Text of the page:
Yoga and the Elements
The Upanishads are some of the oldest sources of yogic wisdom which contain the essential teachings of the unification of that abounds all creation. Yoga philosophy, practice and culture have evolved from these ancient scriptures and their meaning and relevance enables us to connect with the universal laws of nature in constant operation, deepening our experience of the interconnection of all things
As is the human body
So is the cosmic body
As is the human mind
So is the cosmic mind
As is the microcosm
So is the macrocosm
As is the atom
So is the universe –
The embodied experience of spirit in human form can be tangibly experienced when we use the lense of the tattwas – elements. The tattwas express at both the subtle (mind) and gross (body) levels and provide us a tool in which to better understand our physical, mental and energetic experiences. Let’s take a closer look into each tattwa and how its related qualities that can be tapped into.
Earth is the home of our body
Water is fluidity, connection, adaptability
Fire represents discipline, transformation, inspiration and willpower to act consciously
Air is movement, expansion and lightness. The breath in and out of the body, the opening and contraction of the muscles and the mind.
Space is the container for everything. It is pure possibility and the journey to awaken potential.
Earth is home. It is structure, cohesion, and the foundation. It's the centred, grounded, and authentic, expression of you and everything around you. Earth is the sensation that we want to return to, the physical stillness that creates mental and emotional stillness, and vice versa.
Cultivating the earth in your practice is about...Establishing your foundation (feet, hands, sit bones). It’s about maintaining an awareness of how the state and position of physical landmarks – the bones, spine, skin reflect our state of stability and ease (sthira and sukham). Every pose has a home base, a root pose and a qualitative state or attitidue. To embody earth in our practice is to move slowly, to feel deeply and to honor the ‘reflective quietness’ of stillness. To honor the silence by establishing the witness quality known in yoga as the drastha.
Physiological links: Perenium
Associated chakra: Mooladhara
Water is flowing with life. Fluidity, connection, adaptability. It shows up in our ability to consciously hold on and at the same time, let go. It fuels our practice as fluid and graceful movement - supple muscles, steady joints, agile minds.
Bringing the water to your yoga means...Cultivating a softness in your practice (particularly in the joints), and nurturing a physical and therefore mental sensuality. It also means moving fluidly through your practice, synchronizing movement with breath, opening, feeling and yielding in a way that is powerful and creative. Surya namaskara becomes a dance of rhythm form and energy when the power of moving with the breath takes place.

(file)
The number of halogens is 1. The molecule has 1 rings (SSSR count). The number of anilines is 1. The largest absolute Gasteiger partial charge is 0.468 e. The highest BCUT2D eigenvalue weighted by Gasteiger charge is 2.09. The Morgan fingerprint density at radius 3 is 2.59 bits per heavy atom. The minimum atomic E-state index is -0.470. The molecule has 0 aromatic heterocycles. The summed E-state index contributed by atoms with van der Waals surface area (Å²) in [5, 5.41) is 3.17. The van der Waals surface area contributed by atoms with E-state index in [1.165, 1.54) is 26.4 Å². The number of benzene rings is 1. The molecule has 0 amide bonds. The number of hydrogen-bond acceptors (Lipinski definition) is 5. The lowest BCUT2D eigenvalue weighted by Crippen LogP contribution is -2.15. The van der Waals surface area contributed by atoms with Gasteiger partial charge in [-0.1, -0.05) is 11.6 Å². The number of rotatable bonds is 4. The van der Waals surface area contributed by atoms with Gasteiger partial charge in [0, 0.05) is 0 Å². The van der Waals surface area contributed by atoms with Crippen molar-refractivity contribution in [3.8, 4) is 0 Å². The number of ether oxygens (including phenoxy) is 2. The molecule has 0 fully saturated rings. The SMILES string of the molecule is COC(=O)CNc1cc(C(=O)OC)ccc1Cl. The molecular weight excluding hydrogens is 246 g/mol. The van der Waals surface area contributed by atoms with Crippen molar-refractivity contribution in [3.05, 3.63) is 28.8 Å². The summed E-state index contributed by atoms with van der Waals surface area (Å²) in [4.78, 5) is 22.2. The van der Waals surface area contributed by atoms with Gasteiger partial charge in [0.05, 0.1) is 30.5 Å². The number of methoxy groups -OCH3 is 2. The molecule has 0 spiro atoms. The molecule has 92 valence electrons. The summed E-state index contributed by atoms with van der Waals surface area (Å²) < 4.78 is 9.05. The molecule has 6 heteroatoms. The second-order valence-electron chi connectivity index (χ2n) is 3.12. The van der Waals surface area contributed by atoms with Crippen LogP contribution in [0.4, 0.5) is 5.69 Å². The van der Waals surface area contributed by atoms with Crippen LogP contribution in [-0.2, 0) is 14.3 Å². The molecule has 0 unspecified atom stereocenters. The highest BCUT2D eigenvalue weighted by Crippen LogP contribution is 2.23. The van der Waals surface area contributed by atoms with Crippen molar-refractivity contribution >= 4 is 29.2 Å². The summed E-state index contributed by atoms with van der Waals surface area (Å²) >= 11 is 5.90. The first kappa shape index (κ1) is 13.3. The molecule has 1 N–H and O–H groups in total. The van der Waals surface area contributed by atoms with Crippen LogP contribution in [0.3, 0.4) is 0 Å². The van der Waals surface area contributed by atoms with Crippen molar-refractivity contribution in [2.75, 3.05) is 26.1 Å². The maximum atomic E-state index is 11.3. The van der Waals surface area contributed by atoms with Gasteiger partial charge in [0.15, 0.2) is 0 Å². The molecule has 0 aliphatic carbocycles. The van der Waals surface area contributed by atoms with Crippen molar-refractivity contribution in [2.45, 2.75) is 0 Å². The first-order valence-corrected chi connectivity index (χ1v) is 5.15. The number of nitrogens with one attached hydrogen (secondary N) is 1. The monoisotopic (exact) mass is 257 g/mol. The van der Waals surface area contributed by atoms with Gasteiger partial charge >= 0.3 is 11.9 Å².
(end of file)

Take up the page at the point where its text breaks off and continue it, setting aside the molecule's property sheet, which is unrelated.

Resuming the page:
Physiological links: Ovaries & Testes
Associated chakra: Swadhisthana
Fire: The fire in our practice is experienced as intensity and prana. The heat and energy created is the result of the action, dedication and focus put into the practice. Ultimately, our fire delivers purification. It creates insight that allows us to see or reality clearly and have the willpower to engage with what's important or needed to respond positively.
Physiological links: Adrenal glands
Associated chakra: Manipura
Air: The element of air gives us rhythm, grace, mobility and a sensation of mental and physical openness. Air fuels the body and stokes the fire of purification and enables inspiration to manifest.
Infusing air into your yoga comes from... An awareness of the breath. Pranayama is a great way to open and tap into the subtle channels of air (prana vayu) of the body - clearing the way for insight, inspiration and energy to flow.
Physiological links: Thyroid glands
Associated chakra: Anahata
Space: Spaciousness in the body and space to just be. It feels like stillness, freedom, and awareness. Space is both a cause and the result. It supports and fuels transformation by providing a place for the magic to happen. Creating space requires discipline, but experiencing it is pure freedom. To connect with the space tattwa integrate practices with sound like simply releasing the breath audibly or chanting. Visualizing practices develops internal seeing and one pointed focus or concentration called ‘dharana’ in yoga.
Physiological links: Pineal & pituitary
Associated chakras: Vishuddhi & Agya
Here is a chart of both the physical and mental tattwas:
The tattwas are the subtle essences of our being, the constituent parts that come together to create our minds, our bodies, our yoga practice and our experience of living. The elements provide a beautiful context, exploration and framework for us to expand on and enjoy a quality of life that nurtures positivity and inter connection with all.
Join me on my upcoming Yoga Day (23 March) taking a journey through a range of practices to connect with and understand ourselves better. To find new ways of relating. To continue the yogic journey with newfound tools and inspiration.